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They Publicized Prosecutors’ Misconduct. The Blowback Was Swift.

Asked about the lawsuit, a spokesman for the city’s law department, Nick Paolucci, said that while prosecutors who committed misconduct should be held accountable, the professors’ attempted use of the grievance process was contrary to the law.

“Their frustration with their lack of progress to increase accountability through advocacy and the legislative process does not entitle them to misuse the attorney grievance process or bring a frivolous lawsuit to bring attention to their goals,” he said.

The Queens district attorney did not respond to a request for comment.

The 21 grievances were based on judicial findings of misconduct. In many cases, the convictions that the prosecutors’ misbehavior had helped to win had been reversed or overturned. But the prosecutors, who worked to send innocent people to prison or otherwise violated professional standards, had not been held accountable. Indeed, a number have continued to work as prosecutors in Queens, or elsewhere in New York.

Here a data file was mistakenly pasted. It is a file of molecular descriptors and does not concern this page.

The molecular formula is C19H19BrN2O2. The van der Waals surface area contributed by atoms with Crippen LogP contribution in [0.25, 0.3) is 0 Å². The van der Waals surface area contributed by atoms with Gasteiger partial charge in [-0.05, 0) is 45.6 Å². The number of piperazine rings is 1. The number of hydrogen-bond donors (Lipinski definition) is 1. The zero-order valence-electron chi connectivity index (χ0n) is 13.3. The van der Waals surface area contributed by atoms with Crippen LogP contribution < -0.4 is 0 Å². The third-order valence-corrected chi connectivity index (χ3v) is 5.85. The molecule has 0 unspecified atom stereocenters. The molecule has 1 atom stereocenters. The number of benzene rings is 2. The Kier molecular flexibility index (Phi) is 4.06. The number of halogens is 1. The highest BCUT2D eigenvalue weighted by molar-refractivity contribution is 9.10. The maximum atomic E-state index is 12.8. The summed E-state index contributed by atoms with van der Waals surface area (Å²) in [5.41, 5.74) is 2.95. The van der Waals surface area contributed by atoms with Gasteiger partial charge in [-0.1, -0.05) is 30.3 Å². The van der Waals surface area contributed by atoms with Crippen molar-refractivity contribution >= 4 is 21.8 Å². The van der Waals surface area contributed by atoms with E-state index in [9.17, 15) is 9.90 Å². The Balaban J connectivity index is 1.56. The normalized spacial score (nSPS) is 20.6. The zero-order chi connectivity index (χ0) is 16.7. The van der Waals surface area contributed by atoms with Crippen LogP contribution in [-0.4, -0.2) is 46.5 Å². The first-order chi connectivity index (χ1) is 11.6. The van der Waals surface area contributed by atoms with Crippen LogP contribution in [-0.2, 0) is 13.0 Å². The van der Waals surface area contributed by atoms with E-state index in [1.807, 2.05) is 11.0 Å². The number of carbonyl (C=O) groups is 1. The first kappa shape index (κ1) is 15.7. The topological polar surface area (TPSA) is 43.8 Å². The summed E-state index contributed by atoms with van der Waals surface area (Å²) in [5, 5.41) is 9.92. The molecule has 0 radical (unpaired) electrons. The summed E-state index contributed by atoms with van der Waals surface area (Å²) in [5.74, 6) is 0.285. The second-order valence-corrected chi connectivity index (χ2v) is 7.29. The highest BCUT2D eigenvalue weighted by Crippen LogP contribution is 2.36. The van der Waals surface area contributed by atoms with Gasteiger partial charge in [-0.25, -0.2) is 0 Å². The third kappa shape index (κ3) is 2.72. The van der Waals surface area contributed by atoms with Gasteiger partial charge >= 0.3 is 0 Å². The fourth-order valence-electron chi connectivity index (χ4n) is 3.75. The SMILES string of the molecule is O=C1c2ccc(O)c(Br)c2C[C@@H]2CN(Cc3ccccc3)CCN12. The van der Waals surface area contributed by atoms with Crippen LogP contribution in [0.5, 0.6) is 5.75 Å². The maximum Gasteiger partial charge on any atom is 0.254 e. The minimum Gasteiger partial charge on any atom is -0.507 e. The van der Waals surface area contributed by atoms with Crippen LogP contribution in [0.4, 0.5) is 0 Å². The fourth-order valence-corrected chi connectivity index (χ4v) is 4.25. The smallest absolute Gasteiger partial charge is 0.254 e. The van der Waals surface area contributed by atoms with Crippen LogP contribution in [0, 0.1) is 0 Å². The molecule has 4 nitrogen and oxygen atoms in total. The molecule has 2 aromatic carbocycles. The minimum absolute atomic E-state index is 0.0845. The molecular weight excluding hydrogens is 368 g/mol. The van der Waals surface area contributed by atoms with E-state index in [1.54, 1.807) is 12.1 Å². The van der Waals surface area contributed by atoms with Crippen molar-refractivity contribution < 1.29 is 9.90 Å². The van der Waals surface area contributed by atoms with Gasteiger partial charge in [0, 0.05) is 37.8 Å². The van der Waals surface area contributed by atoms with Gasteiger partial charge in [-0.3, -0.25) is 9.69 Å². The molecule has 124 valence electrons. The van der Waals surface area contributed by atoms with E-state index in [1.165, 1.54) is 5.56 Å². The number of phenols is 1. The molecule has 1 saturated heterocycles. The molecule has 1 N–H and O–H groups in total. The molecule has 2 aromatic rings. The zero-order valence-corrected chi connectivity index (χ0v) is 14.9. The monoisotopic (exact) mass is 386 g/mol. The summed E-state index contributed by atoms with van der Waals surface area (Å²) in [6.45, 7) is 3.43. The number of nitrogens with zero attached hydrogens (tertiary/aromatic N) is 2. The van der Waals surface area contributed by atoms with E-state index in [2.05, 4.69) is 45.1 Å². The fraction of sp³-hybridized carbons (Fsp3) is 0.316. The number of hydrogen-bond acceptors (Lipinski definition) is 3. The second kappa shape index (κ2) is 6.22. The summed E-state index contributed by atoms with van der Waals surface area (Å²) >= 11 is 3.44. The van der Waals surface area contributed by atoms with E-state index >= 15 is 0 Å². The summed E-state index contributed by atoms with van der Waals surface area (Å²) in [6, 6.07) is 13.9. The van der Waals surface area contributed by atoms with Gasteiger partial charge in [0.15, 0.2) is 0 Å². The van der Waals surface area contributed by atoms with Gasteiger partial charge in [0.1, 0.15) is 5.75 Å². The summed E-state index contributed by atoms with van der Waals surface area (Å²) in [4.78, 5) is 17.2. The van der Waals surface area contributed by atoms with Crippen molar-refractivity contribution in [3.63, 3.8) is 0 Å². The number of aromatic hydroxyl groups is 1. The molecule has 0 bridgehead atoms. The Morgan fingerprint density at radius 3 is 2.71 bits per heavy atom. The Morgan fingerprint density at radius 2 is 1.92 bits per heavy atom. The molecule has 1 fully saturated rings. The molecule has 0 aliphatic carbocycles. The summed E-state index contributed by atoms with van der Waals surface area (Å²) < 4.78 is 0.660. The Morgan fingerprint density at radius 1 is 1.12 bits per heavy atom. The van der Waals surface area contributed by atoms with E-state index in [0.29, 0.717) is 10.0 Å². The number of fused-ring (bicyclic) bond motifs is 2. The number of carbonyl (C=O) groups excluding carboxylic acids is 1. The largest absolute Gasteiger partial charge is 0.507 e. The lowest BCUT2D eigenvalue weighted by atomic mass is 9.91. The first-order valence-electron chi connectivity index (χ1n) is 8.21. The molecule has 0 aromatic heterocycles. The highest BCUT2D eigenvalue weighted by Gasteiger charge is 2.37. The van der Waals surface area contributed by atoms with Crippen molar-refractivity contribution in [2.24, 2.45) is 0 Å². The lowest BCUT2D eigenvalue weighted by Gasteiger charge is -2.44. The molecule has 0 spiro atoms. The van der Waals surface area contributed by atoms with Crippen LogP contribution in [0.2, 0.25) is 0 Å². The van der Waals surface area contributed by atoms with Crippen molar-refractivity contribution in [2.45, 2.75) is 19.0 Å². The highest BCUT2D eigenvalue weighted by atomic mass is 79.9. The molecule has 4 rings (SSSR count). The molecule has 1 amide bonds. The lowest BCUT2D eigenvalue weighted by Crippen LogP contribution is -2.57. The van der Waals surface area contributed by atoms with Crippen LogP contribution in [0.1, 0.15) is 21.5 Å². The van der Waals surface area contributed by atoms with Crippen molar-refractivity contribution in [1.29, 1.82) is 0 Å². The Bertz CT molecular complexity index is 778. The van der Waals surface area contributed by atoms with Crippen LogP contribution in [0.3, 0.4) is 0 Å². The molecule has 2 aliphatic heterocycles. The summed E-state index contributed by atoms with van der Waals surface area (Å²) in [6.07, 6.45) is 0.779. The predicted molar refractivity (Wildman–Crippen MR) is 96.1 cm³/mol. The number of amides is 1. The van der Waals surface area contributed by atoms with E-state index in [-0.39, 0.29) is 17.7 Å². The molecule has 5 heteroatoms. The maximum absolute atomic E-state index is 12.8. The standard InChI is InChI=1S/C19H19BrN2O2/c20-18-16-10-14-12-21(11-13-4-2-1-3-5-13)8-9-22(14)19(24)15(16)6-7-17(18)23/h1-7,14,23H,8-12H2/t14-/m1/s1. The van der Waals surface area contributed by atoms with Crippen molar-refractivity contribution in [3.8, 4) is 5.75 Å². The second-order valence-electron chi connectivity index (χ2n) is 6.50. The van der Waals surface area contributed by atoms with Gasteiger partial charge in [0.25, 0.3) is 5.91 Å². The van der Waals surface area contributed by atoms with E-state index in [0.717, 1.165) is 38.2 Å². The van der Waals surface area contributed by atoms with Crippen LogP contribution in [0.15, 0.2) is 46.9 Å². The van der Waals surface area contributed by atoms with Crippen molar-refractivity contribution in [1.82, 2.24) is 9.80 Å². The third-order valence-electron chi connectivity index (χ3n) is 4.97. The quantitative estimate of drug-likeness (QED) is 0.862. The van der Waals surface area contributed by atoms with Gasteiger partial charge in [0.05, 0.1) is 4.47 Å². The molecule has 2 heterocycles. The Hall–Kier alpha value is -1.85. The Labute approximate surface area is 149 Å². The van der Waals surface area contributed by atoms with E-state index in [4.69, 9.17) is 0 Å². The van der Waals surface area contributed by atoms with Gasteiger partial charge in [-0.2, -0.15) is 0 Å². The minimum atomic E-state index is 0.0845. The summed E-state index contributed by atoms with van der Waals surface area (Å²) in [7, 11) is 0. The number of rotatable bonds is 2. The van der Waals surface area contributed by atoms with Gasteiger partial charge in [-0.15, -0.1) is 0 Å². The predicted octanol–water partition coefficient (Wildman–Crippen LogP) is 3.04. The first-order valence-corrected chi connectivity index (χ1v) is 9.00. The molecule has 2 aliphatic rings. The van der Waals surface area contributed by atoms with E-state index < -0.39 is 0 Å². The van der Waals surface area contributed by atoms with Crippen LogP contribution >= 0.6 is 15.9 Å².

The city has argued that the professors’ actions violated a New York law that requires that complaints related to lawyers’ conduct be kept private unless judicial authorities decide otherwise. The professors are asking that a judge declare that law to be unconstitutional, a violation of their First Amendment rights.

The grievance process effectively allows lawyers to police themselves. Born in a time when prosecutorial misconduct was a little-discussed feature of the criminal justice system, the process is highly obscure, handled by court-appointed committees that conduct their work in private.

“Prosecutors are notorious for escaping being investigated when there are concerns that they violated legal ethics,” said Paul Butler, a professor at Georgetown University Law Center and a former federal prosecutor. He added that when prosecutors were found to have committed wrongdoing, they were notorious for escaping consequences, too.

Various commissions and task forces have recommended that the process be overhauled to provide transparency, but change has been slow to arrive. In 2018, New York State passed a law establishing a commission on prosecutorial conduct, giving the new body the power to investigate prosecutors’ behavior. The state’s official association of district attorneys objected, and a judge ruled the commission to be unconstitutional.

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